Should we Get Married?
A Legal Moment

Should We Get Married?

   The ultimate question of whether to marry is far beyond the scope of a law-related article, but there are a number of legal implications pertaining to one's financial matters that arise upon the declaration of "I do," some of which are the subject of this month's A Legal Moment.

Rights of a Surviving Spouse to Property of a Deceased Spouse

   Under North Carolina law, upon a spouse’s death the surviving spouse is entitled to certain property belonging to the deceased spouse (unless rights have been forfeited, such as for “abandonment.”)
Spousal Year’s Allowance
   First, the surviving spouse may apply for a “Spousal Year’s Allowance” — currently $30,000 — from the deceased spouse’s personal property.  This allowance is a one-time allowance, the petition for which must be timely filed, and it has priority over claims of the deceased spouse’s creditors.  If the deceased spouse dies “testate” (with a Will), the allowance is charged against the share the surviving spouse receives under the Will; if the deceased spouse dies “intestate” (without a Will), the allowance is added to the surviving spouse’s intestate share.
Intestate Share
   If the deceased spouse had no valid Will, the North Carolina intestacy statutes dictate the inheritance of the surviving spouse as to property owned by the deceased spouse and not governed by beneficiary designation or right-of-survivorship feature.  This calculation hinges upon determination of the deceased spouse’s heirs, as well as a determination of the amount and type of assets owned by the deceased spouse.  If the deceased spouse had no children, but was survived by at least one parent, typically some of the deceased spouse’s property passes to the surviving spouse and some to the parent(s); if the deceased spouse had children, typically some property passes to the surviving spouse and some to the children.  (However, some smaller estates with no real estate may pass entirely to the surviving spouse.)
Elective Share
   North Carolina law allows a surviving spouse to claim a certain percentage of the total assets of a deceased spouse, if the surviving spouse is domiciled in North Carolina and if proper and timely petition is made — regardless of what the deceased spouse’s Will says.  The surviving spouse may petition for an “Elective Share” of the deceased spouse’s assets, such share being a percentage based on the length of the marriage.  These percentages range from 15% (marriage of less than 5 years), up to 50% (marriage of 15 years or longer), and the percentage is applied to the “Total Net Assets” of the deceased spouse, which includes assets the deceased spouse received by gift or inheritance, as well as assets with beneficiary designations or right-of-survivorship.  The surviving spouse may petition for the elective share whether or not there is a Will.  [Note, too, that North Carolina law provides a surviving spouse various options regarding the election of a life estate in real estate, in lieu of an intestate or elective share.]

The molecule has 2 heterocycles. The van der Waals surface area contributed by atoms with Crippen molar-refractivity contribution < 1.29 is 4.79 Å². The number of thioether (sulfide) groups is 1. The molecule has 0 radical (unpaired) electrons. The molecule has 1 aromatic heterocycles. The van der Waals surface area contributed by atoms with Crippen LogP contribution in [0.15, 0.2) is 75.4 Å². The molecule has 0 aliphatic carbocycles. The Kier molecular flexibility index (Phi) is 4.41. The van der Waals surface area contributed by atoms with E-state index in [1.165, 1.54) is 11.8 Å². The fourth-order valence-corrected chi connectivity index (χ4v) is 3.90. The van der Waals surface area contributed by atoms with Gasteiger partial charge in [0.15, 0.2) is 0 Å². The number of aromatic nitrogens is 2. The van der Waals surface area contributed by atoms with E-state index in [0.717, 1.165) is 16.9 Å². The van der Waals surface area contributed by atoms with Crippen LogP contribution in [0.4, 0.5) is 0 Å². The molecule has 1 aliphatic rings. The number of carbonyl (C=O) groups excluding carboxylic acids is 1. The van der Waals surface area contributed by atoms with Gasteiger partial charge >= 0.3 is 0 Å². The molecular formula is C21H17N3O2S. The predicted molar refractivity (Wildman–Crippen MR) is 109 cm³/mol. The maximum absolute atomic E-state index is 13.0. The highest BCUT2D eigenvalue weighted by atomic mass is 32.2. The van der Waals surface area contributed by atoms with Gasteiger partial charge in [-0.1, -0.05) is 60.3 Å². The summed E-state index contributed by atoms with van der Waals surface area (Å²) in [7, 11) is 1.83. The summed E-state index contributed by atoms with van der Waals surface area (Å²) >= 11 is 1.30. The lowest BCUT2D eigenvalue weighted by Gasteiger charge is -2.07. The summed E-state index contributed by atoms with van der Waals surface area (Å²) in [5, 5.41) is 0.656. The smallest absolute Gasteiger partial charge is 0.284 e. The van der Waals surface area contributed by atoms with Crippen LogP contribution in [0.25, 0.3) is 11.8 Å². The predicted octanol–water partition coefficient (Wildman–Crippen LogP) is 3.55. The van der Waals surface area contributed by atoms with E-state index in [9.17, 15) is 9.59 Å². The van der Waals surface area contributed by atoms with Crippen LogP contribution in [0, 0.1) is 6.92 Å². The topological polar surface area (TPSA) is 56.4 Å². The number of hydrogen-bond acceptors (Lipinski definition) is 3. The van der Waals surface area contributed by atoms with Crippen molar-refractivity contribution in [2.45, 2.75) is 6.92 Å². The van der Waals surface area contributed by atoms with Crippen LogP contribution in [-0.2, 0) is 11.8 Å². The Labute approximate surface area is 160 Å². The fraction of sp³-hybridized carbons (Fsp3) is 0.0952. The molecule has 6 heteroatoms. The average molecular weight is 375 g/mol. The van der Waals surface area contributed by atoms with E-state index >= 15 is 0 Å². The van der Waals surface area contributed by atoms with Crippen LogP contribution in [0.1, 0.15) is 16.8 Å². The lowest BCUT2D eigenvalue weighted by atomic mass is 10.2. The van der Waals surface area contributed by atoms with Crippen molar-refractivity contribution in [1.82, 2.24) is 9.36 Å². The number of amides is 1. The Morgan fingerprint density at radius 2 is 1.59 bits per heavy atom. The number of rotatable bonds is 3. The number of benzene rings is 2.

There can be other rights to property that arise as well.  For example, certain retirement plans require transfer to the surviving spouse unless such right has been properly waived.
Rights of a Spouse to Property Upon Divorce
   When spouses divorce in North Carolina, division of property is based on a set of rules called “equitable distribution.”  The couple’s assets are divided “equitably” in light of their circumstances, with attention paid to what is “marital property” of the couple and what is “separate property” of each spouse.  In general, separate property includes property owned prior to the marriage or acquired during the marriage by gift or inheritance which is continuously maintained under separate ownership; marital property is generally everything else.  Actual division is situation-specific and no attempt is made here to provide guidelines.  But note that while inherited property maintained as separate property may be protected from a spouse in the case of divorce, such property is usually subject to the elective share statute discussed above.